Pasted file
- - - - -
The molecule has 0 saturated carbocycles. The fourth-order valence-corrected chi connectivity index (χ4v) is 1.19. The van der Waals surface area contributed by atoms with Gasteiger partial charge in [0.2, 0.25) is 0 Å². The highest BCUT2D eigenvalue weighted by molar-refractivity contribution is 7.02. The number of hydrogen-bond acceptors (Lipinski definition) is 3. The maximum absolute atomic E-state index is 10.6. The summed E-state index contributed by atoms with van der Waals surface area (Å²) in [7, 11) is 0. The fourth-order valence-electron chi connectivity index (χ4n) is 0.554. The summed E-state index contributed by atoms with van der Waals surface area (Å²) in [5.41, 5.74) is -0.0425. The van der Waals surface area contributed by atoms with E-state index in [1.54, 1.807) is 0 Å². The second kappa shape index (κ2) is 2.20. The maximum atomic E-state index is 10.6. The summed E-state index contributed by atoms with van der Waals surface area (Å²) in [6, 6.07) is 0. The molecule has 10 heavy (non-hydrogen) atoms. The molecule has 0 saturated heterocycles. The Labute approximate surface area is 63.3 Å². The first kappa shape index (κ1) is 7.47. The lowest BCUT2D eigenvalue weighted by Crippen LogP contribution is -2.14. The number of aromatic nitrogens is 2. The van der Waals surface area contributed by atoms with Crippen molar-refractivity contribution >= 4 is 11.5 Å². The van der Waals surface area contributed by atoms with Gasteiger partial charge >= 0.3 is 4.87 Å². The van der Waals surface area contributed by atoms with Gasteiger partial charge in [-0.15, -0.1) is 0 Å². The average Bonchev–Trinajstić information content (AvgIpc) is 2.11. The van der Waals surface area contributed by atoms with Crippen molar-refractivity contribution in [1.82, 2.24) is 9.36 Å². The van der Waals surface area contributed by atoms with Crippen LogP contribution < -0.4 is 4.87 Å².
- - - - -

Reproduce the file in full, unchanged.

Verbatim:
The molecule has 0 saturated carbocycles. The fourth-order valence-corrected chi connectivity index (χ4v) is 1.19. The van der Waals surface area contributed by atoms with Gasteiger partial charge in [0.2, 0.25) is 0 Å². The highest BCUT2D eigenvalue weighted by molar-refractivity contribution is 7.02. The number of hydrogen-bond acceptors (Lipinski definition) is 3. The maximum absolute atomic E-state index is 10.6. The summed E-state index contributed by atoms with van der Waals surface area (Å²) in [7, 11) is 0. The fourth-order valence-electron chi connectivity index (χ4n) is 0.554. The summed E-state index contributed by atoms with van der Waals surface area (Å²) in [5.41, 5.74) is -0.0425. The van der Waals surface area contributed by atoms with E-state index in [1.54, 1.807) is 0 Å². The second kappa shape index (κ2) is 2.20. The maximum atomic E-state index is 10.6. The summed E-state index contributed by atoms with van der Waals surface area (Å²) in [6, 6.07) is 0. The molecule has 10 heavy (non-hydrogen) atoms. The molecule has 0 saturated heterocycles. The Labute approximate surface area is 63.3 Å². The first kappa shape index (κ1) is 7.47. The lowest BCUT2D eigenvalue weighted by Crippen LogP contribution is -2.14. The number of aromatic nitrogens is 2. The van der Waals surface area contributed by atoms with Crippen molar-refractivity contribution >= 4 is 11.5 Å². The van der Waals surface area contributed by atoms with Gasteiger partial charge >= 0.3 is 4.87 Å². The van der Waals surface area contributed by atoms with Gasteiger partial charge in [-0.15, -0.1) is 0 Å². The average Bonchev–Trinajstić information content (AvgIpc) is 2.11. The van der Waals surface area contributed by atoms with Crippen molar-refractivity contribution in [1.82, 2.24) is 9.36 Å². The van der Waals surface area contributed by atoms with Crippen LogP contribution < -0.4 is 4.87 Å².